Detained Since: April 9, 2011.
Charges: Financing and participating in terrorism to overthrow the government. Spying for a foreign country.
Sentence: Life in prison.
Biography: Abdulhadi al-Khawaja has been a well-known human rights defender for more than twenty years. Until February 2011, al-Khawaja worked as a regional coordinator for the international organization Front Line Defenders.
Just before his current detention, Mr. al-Khawaja had publicly criticized the regime’s brutal response to the anti-government protests in Bahrain. Early on April 9, 2011, fifteen masked men stormed into al-Khawaja’s apartment, breaking down the door with a sledgehammer and beat al-Khawaja until he lost consciousness. He was taken into custody along with his two sons-in-law. Authorities held him incommunicado for several weeks and tortured him. On May 8, 2011, al-Khawaja’s trial began before the National Safety Court – a military tribunal. He was prosecuted along with a diverse set of twenty other individuals. Despite the lack of evidence against him, Mr. al-Khawaja was charged and convicted with financing and participating in terrorism to overthrow the government, as well as spying for a foreign country. On June 22, 2011, he was sentenced to life imprisonment. On April 2, 2012, the Bahraini Court of Cassation began to review the verdicts of Mr. al-Khawaja and thirteen other defendants charged in relation to the 2011 anti-government protests. On April 30, 2012, the Court of Cassation ordered a retrial in civilian court and refused to release al-Khawaja on bail pending the trial. On September 4, 2012, a Bahraini appeals court upheld his sentence of life in prison. On January 7, 2013, Bahrain’s highest appeals court upheld al-Khawaja’s conviction and life sentence.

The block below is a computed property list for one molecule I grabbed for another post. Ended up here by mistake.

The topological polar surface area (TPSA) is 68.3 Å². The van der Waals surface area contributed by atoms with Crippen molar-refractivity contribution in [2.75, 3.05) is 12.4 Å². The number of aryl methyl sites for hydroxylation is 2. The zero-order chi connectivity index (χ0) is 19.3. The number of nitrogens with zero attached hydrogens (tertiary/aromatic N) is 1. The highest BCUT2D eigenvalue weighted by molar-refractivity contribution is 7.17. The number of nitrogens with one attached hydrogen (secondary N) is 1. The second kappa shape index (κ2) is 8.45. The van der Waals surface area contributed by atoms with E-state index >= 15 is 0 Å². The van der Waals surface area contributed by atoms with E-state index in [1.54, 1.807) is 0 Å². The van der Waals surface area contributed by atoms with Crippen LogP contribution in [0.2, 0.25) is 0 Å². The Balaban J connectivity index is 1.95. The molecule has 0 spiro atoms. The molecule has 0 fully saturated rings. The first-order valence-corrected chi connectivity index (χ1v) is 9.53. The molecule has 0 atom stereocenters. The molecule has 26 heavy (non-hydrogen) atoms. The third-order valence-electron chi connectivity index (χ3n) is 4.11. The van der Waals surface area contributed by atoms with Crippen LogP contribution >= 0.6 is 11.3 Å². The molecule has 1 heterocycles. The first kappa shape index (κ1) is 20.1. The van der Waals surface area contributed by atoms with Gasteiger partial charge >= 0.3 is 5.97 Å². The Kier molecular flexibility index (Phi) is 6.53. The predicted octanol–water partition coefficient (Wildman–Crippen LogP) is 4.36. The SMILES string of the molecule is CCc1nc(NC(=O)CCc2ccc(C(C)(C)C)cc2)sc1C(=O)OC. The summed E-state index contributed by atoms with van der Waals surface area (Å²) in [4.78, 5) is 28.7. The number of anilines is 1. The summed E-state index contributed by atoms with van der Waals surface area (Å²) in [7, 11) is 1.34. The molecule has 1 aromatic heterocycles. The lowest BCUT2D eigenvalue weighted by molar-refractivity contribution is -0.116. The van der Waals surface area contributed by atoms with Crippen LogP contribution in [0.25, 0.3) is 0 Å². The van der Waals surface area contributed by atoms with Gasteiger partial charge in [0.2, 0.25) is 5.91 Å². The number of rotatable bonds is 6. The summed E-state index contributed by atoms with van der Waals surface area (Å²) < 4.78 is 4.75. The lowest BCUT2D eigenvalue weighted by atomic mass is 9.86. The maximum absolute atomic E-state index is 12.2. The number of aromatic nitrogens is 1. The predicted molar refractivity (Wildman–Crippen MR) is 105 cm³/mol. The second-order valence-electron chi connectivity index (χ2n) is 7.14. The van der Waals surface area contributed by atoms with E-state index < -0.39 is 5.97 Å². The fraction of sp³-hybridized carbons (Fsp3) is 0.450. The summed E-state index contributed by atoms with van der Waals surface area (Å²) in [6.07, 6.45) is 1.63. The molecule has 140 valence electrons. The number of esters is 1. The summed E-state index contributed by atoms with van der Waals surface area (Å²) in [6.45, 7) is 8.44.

al-Khawaja has suffered four fractures to his face, requiring a four hour surgery to repair his jaw as a result of beating by security guards. He has also been subjected to sexual and psychological torture. On February 8, 2012, al-Khawaja began a hunger strike to protest his wrongful detention and treatment in prison. He ended his hunger strike after 110 days on May 30, 2012. During his hunger strike, al-Khawaja’s health deteriorated and he reportedly lost 22 pounds.
Advocacy Partner: Reporters Without Borders
Zainab al-Khawaja, the daughter of Abdulhadi al-Khawaja, was arrested in March 2016 along with her 15 month old son. She was released in May 2016 on humanitarian grounds (May 31, 2016, The Guardian).
Khawaja began a hunger strike on April 12 in a Manama prison to protest the 'arbitrary detention and degrading treatment of prisoners in Bahrain' (April 27, 2017, Gulf Times).
Al-Khawaja suspended his hunger strike on its 24th day following strong recommendations during Bahrain’s Universal Periodic Review (UPR) at the United Nations. (May 5, 2017, Gulf Center for Human Rights)
Since October 16 2017, al-Khawaja has faced increased reprisals including having his belongings confiscated. On 10 November 2017, the prison authorities restricted all access to television, radio, books, and there are no independent newspapers available. Additionally, prisoners, including al-Khawaja, lost access to pens or paper, and all daily activities were cancelled. (December 19, 2017, FIDH)
Abdulhadi Al-Khawaja and other imprisoned human rights defenders have been informed that all subsequent family visits in Jaw Prison will be carried out behind a glass wall. Imposing the glass barrier on human rights defenders is a form of collective punishment that violates human rights law such as the United Nations Standard Minimum Rules for the Treatment of Prisoners (Mandela Rules). (January 17, 2019, Gulf Center for Human Rights)
On the 8th anniversary of the Pearl Uprising, Rep. James P. McGovern inserted remarks into the Congressional Record calling on the government of Bahrain to release Abdulhadi al-Khawaja and other prisoners of conscience and reform policies that risk fostering extremism. (February 14, 2019, Congressional Record)